Or how, given the lexical nature of our study, does the evasion or deformation of a lexeme signal a change in literary sensibility? The poets under discussion respond to this situation in one of two ways: with a "rhetoric of rarefaction," or the "rarefaction of rhetoric. This recourse to the second-hand rose is an instance of what Harold Bloom has referred to as "the interpretive and revisionary power of a poetry perpetually battling its own belatedness" The imperative of having to position oneself with regard to an established literary culture is also keenly felt by writers familiar with the experience of marginalization.
Chapter eleven, "The Feminine Voice, and Other Alibis," examines the poets of the feminine voice, who aim at "creating an alibi or space apart from the coteries of the male-dominated literary world, and the 'pseudo-nature' of that world" The alibi, a "result not of a flight, but of dialogue and questioning" , situates the feminine voice "elsewhere" with respect to the assertive verbal armature of the masculine linguistic space. Peterson begins his survey of the feminine voice, quite understandably, with Sibilla Aleramo, then turns to "an example of a male poet with a feminine voice" He finds in Diego Valeri Paolo Volponi, Roberto Sanesi also figure in Peterson's discussion of the feminine voice that lexical indeterminacy and contingency that allow him to resist "the rationalistic and formalistic tendencies of much twentieth-century verse" Amelia Rosselli appears not among the poets of the feminine voice, but in the concluding chapter, "The Otiose Rose," where Peterson looks at the rose in poems conceived of as contemplative, theoretical enterprises.
In his discussion of Rosselli, Peterson ties together a number of the strings that run throughout the volume, and demonstrates an outstanding sensitivity to the complex nature of the poet's work. Here the author himself eases the rapid pace maintained through much of the book, a pace determined by the range of material treated in a relatively small space.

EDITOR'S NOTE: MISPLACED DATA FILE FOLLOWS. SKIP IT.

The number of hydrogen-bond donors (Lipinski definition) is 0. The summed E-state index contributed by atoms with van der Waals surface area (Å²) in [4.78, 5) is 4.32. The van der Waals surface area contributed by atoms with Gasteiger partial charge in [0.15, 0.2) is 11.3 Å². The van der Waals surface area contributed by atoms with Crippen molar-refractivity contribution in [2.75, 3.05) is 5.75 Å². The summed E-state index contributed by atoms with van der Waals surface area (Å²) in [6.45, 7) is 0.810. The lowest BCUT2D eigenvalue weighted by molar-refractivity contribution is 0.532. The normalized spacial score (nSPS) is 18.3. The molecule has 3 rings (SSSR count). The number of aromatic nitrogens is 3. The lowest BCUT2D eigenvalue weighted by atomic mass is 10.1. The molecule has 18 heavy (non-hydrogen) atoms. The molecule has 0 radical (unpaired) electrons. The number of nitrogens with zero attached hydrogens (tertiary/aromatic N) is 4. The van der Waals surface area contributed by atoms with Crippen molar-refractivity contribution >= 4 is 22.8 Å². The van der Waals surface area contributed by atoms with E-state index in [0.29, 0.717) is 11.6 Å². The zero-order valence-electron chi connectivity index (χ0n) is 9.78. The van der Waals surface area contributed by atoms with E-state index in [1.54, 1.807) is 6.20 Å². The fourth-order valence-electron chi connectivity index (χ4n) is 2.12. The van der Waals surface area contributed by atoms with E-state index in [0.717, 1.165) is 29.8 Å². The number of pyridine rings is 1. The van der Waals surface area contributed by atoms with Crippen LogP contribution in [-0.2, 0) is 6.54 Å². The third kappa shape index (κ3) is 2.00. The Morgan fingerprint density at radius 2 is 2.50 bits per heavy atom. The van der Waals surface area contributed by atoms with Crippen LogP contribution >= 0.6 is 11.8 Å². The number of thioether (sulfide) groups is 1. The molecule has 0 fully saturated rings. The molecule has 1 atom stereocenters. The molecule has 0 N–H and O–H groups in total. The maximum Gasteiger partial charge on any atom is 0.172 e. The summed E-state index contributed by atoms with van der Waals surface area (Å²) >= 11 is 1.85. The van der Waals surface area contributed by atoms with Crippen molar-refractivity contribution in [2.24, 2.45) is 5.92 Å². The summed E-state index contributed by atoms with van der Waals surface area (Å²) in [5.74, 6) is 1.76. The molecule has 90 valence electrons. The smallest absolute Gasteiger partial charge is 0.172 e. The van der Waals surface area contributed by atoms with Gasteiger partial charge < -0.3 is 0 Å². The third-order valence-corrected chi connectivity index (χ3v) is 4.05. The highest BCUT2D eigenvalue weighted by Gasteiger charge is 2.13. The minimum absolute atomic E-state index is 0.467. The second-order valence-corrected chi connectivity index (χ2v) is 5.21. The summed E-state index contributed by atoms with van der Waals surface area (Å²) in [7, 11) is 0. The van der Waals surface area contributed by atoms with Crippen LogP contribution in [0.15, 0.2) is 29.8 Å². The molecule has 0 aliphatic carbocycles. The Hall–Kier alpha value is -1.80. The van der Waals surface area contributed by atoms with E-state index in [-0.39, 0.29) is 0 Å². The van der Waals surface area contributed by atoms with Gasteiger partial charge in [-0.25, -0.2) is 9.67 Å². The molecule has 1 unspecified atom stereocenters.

Indeed, many poets are accorded little more than a brief paragraph, and consequently one often wishes Peterson were able to devote to them as much attention as he does to those few discussed at greater length. In citing Maria Luisa Spaziani's phrase, "nebuloso mistero da vincersi a ristroso" from the poem "Quell'uomo-stella" , as an "inadvertent description of the rose topos itself, which must be denied in order to be validated" , Peterson recognizes a fundamental trait of the modern relationship to topoi in general. The phrase evokes as well what faces the critic engaged in clearing up the mysteries of textual interaction; and, in fact, the reader of The Rose in Contemporary Italian Poetry might wish that Peterson had ventured further in this direction, following the reverse path of influence and elaborating on the interrelations among texts.
Many of the poetic fragments examined remain just that - isolated fragments - and the reader is left to formulate many of those "causal and systematic connection[s]" toward which Peterson professes a certain skepticism in his Preface. Nevertheless, The Rose in Contemporary Italian Poetry is an extremely rich and challenging book, and goes a long way toward redeeming the study of literary topoi. It is both a welcome source and model for the scholar interested in such studies, as well as a "rosa dei venti" for the general reader on the high seas of twentieth-century Italian poetry.